The majority of your workforce learns very little from reading the printed words.  They are part of the growing majority that learns best from the multiple media they engage every day on their smart phones, tablets and computers.  And PowerPoint is a prime contributor to their disconnect.

“ .  .  .  Funny enough, it seems like most elearning courses can be traced back to PowerPoint in some capacity. Heck, most of them allow you to import PowerPoint. But does using PowerPoint as the base for our learning pigeon-hole us into thinking about learning from a PowerPoint perspective? You know what I mean: Linear. Bullet points. Display mode. Slides. Clipart.

 It just seems … lacking.
 This industry seems poised for some major disruption. Someone who can come in and buck the status quo, to make instructional designers forget about PowerPoint for a second and focus on learning that doesn’t live by the same PowerPoint rules. Learning is dynamic and flexible – so should be the tools and thought processes we have when creating it.  .  .  . “

                                     – – – Justin Ferriman, LearnDash (excerpt)

At the present time, PowerPoint is the major enemy of e-Learning.  It has turned off countless thousands of individuals who would otherwise be motivated by the potential of the e-Learning medium.  In short, PowerPoint has done more harm to learning than most of us can possibly imagine.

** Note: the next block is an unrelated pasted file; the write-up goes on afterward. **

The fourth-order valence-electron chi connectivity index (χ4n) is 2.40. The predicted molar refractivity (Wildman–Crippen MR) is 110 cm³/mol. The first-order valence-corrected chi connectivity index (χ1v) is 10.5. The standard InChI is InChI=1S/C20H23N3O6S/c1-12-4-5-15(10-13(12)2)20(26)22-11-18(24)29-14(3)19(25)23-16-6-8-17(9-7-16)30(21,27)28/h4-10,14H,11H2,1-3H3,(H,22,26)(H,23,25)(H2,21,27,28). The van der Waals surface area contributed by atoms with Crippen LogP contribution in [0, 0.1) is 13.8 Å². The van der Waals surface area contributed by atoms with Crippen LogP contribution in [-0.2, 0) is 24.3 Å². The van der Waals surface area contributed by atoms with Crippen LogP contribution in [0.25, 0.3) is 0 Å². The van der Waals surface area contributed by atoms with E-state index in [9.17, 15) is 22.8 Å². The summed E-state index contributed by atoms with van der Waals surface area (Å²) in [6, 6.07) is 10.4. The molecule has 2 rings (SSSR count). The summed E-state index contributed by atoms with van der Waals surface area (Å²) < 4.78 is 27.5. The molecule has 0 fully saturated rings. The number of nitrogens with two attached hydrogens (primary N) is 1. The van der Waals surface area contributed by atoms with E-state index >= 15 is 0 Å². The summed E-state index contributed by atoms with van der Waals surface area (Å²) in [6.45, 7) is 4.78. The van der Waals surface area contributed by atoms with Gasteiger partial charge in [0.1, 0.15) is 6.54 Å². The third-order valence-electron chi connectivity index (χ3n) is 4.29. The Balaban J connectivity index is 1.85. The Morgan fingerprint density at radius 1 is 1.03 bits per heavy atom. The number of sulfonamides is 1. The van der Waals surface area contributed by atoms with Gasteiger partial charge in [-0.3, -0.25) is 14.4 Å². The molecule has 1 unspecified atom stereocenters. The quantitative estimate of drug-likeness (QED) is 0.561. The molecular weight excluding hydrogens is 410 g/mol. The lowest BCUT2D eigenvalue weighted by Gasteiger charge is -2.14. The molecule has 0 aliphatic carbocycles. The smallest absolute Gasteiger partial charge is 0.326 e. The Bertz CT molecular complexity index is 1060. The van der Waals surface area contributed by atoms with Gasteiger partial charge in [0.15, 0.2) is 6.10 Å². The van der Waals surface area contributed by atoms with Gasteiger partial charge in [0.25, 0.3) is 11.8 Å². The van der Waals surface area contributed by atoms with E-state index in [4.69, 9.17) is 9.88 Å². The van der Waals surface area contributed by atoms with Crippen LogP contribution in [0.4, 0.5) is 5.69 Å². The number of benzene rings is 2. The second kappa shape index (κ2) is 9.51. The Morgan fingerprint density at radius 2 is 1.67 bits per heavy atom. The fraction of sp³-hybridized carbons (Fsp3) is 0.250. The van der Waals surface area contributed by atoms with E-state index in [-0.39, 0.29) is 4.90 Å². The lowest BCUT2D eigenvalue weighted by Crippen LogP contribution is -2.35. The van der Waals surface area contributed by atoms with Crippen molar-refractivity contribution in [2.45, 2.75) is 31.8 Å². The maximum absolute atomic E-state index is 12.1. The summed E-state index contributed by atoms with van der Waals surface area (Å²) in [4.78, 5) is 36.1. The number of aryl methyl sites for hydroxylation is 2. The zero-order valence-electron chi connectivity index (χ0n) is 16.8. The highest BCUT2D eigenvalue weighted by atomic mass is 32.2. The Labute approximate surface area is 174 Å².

Most managers, VPs and HR executives, charged with making training purchase decisions for their organization, have very little real understanding of the learning process.  They concentrate on the technology capabilities of digital media and subject matter titles.

(“If it plays on the Internet, it works.”  —- AND —- “If the title says it covers a subject, it does!”)

How foolish! 

Information conveyance has both a purpose and means for achieving results.  So do training and education!  And guess what?  Their purposes and means are very different.

Information is there for the taking.  Either you choose to acquire it — or, you don’t. 

More on Monday  –  –  –

  — Bill Walton, co-Founder, ITC Learn
May 2, 2018  (Mondays & Wednesdays)


 (This is a personal blog.  Any views or opinions represented in this blog are personal and belong solely to the blog owner,, an independent consultant.  They do not represent those of people, institutions or organizations that the owner may or may not be associated with in a professional or personal capacity.)